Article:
The last of the Angampora gurus existed during the Kandyan kingdom. The sport, that had withstood the test of time, faced its biggest challenge during this era. The British, two years after capturing Kandy and gaining control over the entire island, passed a law to ban Angampora in 1817.
The penalty for anyone found practising the art was harsh. Those who breached this law were shot below the knee. Many gurus and students gave up the art in fear of punishment. The high status the sport had earned was lost and it was looked upon as the game of criminals and vagabonds. However, a few continued to practise this traditional art in secretive places. It’s from the remnants of this art that guru Karunapala passes onto his stuÂdents today. After several years of inforÂmal training and practice guru Karunapala and Wickramasinghe, with the motive of further developing the sport, established the Jathika Hela Angam Shilpa Kala Sangamaya in 2001, the govÂerning body for Angampora. That same year they applied for registration with the Sports Ministry. The Jathika Hela Angam Shilpa Kala Sangamaya has waited three years for a response from the Sports Ministry.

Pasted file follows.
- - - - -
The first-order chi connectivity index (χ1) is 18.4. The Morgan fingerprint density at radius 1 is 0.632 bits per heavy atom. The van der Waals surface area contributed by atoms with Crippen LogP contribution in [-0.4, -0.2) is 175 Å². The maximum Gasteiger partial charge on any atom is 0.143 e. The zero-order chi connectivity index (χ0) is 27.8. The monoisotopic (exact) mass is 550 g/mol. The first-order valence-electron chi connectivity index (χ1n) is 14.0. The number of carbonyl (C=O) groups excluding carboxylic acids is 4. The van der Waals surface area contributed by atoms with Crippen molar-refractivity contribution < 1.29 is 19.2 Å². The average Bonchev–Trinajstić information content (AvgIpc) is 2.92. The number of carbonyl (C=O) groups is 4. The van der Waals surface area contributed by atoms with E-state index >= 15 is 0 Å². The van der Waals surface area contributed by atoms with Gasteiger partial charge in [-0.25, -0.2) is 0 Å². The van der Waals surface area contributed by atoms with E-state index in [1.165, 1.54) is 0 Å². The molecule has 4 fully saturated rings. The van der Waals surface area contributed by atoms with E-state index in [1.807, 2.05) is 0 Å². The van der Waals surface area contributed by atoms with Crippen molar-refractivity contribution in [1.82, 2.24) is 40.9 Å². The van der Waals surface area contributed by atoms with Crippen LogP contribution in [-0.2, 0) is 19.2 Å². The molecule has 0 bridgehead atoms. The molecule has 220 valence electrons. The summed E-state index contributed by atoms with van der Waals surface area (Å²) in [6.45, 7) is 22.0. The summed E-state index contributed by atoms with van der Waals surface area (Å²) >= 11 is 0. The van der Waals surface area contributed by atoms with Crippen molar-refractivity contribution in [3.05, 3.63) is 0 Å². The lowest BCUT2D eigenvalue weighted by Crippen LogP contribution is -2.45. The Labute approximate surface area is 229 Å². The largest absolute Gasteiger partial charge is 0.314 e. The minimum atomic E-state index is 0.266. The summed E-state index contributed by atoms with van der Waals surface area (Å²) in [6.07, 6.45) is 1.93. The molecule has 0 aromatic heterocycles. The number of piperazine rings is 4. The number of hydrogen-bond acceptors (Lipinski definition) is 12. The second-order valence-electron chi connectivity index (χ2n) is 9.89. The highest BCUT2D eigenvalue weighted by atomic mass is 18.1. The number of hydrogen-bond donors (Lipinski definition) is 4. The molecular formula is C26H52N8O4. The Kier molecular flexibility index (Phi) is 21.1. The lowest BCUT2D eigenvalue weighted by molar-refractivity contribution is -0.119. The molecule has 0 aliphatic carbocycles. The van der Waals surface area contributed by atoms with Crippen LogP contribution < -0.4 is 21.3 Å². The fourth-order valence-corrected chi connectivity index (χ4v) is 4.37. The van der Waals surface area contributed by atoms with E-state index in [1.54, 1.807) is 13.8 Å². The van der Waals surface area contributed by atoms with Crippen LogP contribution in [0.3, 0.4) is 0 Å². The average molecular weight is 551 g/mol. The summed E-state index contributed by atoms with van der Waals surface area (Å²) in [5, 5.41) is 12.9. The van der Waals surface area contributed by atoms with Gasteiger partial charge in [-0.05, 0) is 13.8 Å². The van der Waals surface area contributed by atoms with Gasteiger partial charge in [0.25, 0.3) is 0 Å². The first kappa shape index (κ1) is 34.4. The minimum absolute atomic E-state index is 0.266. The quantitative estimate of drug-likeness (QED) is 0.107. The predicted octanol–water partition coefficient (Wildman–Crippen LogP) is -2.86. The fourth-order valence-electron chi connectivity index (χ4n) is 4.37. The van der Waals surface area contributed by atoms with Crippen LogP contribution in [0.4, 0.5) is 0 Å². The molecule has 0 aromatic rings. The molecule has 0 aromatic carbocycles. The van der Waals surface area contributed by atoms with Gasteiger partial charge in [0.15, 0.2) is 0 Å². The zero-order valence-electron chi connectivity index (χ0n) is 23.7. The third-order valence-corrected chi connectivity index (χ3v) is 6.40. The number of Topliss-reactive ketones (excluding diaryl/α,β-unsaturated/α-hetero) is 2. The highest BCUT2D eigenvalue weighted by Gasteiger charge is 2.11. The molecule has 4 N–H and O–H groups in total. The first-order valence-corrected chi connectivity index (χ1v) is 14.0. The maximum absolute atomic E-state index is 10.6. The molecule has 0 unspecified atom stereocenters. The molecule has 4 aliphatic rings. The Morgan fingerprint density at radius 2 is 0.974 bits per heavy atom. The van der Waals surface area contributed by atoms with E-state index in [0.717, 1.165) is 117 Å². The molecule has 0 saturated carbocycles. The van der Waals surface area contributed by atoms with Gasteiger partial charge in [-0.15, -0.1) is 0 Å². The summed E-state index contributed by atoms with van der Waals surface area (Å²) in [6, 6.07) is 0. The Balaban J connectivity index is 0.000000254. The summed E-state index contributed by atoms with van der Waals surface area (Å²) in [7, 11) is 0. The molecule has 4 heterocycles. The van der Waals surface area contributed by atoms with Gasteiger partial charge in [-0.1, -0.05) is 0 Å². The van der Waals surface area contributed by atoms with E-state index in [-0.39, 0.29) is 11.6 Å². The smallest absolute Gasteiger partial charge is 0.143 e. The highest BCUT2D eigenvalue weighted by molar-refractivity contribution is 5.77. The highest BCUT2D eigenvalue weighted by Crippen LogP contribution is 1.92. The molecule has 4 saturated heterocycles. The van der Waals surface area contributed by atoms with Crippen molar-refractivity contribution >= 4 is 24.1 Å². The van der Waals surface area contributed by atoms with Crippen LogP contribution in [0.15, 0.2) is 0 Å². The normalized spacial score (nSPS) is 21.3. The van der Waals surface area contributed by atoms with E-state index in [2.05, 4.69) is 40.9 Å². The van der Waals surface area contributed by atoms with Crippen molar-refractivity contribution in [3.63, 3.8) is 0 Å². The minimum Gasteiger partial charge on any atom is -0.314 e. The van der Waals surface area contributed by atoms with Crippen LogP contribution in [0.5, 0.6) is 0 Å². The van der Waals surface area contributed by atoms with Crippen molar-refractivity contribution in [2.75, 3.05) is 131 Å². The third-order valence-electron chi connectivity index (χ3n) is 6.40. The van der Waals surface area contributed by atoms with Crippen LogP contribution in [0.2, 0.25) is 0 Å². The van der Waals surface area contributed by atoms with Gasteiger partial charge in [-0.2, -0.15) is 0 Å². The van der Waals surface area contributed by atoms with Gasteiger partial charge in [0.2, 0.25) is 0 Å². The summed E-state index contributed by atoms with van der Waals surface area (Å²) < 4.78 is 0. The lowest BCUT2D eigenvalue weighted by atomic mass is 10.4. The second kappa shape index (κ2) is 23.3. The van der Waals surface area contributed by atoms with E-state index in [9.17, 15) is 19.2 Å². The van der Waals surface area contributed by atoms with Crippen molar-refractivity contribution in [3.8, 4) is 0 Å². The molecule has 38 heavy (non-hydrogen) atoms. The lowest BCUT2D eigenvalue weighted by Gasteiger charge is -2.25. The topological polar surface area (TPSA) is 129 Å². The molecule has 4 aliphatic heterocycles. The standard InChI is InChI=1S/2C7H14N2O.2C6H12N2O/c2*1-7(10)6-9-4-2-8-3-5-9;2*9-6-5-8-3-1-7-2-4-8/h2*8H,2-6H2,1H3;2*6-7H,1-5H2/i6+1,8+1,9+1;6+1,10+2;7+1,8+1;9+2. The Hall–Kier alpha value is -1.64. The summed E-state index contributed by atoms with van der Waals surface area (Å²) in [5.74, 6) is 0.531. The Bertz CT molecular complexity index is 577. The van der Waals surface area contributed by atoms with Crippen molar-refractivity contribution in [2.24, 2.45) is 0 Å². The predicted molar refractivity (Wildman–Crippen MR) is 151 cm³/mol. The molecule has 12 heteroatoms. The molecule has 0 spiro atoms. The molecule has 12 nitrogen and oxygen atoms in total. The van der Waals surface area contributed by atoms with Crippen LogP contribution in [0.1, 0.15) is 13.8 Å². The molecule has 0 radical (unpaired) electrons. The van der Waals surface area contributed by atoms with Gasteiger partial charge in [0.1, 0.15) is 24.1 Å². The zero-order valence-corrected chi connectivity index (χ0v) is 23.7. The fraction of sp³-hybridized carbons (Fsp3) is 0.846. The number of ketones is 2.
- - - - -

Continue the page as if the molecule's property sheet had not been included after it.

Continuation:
The Process: Every practice session begins with a session of meditation and an offering of pin (merit) to their guru. When a student first enters the class he or she has to light three lamps and make a pledge. “I can judge whether a student is mentally fit to learn the art by the manner in which the student makes the pledge. If I sense doubt or scepticism in the mind of the student and feel he or she cannot cope with the discipline I don’t take them into the class”, says Karunapala who adds that many fail this initial test. Students also have to produce a police report or Grama Sevaka report before gaining entrance to the school. All this is done to ensure that only people with a stable mind and good conduct can follow the training schedule of the art.
The weapons: A variety of weapons are used in Angampora. One of the most lethal weapons is the ‘Velayudaya’, a whip like apparatus made of four double-edged flexible strips of metal. A practitioner uses a pair of this apparatus to obtain maximum effect. However, only the most experienced fighters use these weapons, as there is a risk of cutting oneself badly while lashing out at an adversary.